A new study from the UK debunks the claim that cats need access to the outdoors to supplement their diets with wild kills.
Cats who spend a significant amount of time outdoors and regularly kill local wildlife still get 96 percent of their nutrition from meals provided by their humans, according to research by a team at the University of Exeter.
The scientists connected with cat owners through ads on social media, TV and in print publications, specifically seeking out “cat owners living throughout southwest England whose cats regularly captured wild animals and brought them back to the house,” the study’s authors said.
They gave the owners a questionnaire to collect some basic information on the kitties — age, sex, breed, whether they had unrestricted access to the outdoors, and how much time they spend outside — then split the 90 participating cats into six groups.
To set a baseline, the scientists trimmed small sections of whisker from each of the cats, then trimmed a second sample at the end of the study.
By comparing stable isotope ratios in the whisker samples, they were able to determine what the cats were eating. Despite regular access to the outdoors and successful hunts, pet food accounted for the vast majority of their diets.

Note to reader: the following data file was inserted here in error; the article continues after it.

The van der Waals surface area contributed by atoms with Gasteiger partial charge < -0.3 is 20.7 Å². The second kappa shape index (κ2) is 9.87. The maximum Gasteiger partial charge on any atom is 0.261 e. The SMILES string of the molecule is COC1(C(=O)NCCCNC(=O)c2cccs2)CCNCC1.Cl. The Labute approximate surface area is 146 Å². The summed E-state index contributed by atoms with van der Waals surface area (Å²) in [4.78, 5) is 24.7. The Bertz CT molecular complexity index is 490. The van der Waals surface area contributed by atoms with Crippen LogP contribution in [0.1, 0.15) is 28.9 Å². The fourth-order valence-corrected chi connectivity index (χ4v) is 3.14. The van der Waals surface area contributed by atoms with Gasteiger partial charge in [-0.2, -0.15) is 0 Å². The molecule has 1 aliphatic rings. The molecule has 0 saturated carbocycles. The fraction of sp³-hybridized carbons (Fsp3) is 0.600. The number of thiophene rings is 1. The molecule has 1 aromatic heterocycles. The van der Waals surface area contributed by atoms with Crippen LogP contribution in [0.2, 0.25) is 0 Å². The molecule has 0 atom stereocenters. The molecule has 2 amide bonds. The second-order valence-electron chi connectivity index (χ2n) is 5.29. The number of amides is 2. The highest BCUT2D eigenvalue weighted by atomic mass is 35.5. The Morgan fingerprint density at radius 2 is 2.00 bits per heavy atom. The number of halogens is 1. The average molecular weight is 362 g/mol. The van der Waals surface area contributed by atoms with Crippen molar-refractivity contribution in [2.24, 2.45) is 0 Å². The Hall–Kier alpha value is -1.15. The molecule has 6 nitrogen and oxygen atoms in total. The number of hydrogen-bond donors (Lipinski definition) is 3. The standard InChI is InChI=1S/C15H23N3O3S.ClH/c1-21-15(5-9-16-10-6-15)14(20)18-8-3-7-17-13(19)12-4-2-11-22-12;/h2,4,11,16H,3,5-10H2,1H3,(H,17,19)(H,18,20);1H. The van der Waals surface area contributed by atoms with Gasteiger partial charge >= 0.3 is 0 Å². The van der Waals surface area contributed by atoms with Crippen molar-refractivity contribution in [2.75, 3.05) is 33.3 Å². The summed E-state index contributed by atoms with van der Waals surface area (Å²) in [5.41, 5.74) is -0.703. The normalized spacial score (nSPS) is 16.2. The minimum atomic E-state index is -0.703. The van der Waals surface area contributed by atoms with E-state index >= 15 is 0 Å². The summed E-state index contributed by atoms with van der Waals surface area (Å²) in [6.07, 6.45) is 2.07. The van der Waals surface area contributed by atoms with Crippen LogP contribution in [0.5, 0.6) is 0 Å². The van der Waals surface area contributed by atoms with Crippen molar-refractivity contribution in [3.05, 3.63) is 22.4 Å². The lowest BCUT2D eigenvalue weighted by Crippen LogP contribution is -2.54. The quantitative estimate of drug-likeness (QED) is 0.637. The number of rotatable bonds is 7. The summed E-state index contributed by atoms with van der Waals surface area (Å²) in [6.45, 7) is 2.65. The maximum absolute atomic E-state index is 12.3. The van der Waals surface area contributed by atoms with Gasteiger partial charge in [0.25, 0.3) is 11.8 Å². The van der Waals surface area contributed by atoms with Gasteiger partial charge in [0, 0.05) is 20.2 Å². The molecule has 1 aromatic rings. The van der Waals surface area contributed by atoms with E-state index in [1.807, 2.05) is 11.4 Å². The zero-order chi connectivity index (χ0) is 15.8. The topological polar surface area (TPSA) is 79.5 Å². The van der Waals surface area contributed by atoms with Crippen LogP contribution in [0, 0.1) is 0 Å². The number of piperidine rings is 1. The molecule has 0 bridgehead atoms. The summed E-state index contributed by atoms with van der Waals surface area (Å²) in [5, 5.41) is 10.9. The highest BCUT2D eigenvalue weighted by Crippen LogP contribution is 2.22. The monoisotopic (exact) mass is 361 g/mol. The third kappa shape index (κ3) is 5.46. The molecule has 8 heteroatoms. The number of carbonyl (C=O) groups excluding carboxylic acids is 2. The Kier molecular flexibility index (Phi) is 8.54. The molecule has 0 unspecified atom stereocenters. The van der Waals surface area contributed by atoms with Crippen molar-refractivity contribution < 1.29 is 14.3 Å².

As a result, the researchers concluded, outdoor cats hunt because they’re driven by predatory instinct, not hunger.
“When food from owners is available, our study shows that cats rely almost entirely on this for nutrition,” said Martina Cecchetti, the study’s lead author.
“Some owners may worry about restricting hunting because cats need nutrition from wild prey, but in fact, it seems even prolific hunters don’t actually eat much of the prey they catch,” Cecchetti said. “As predators, some cats may hunt instinctively even if they are not hungry – so-called ‘surplus killing’ – to capture and store prey to eat later.”
A second component of the study was designed to find the best mitigation strategy to change the behavior of outdoor cats.
Each group was given a different strategy: In one group, cats were outfitted with bells on their collars, while another group wore reflective break-away collars and cats from a third group were fitted with BirdBeSafe collars. The other groups were told to make habit changes inside the home. For example, one set of cats was fed a higher-protein diet without grain filler, another group was fed with puzzle feeders, and the last group was given extra interactive play time.
While high-protein diets and play time helped cut down on hunting, the BirdBeSafe collars had the biggest impact on hunting success. The collars come in bright colors designed to stand out to avian eyes, taking away stealth and the element of surprise from cats.
The study was sponsored by Songbird Survival, a British non-profit that funds bird conservation research and looks for ways to mitigate the dwindling numbers of many avian species.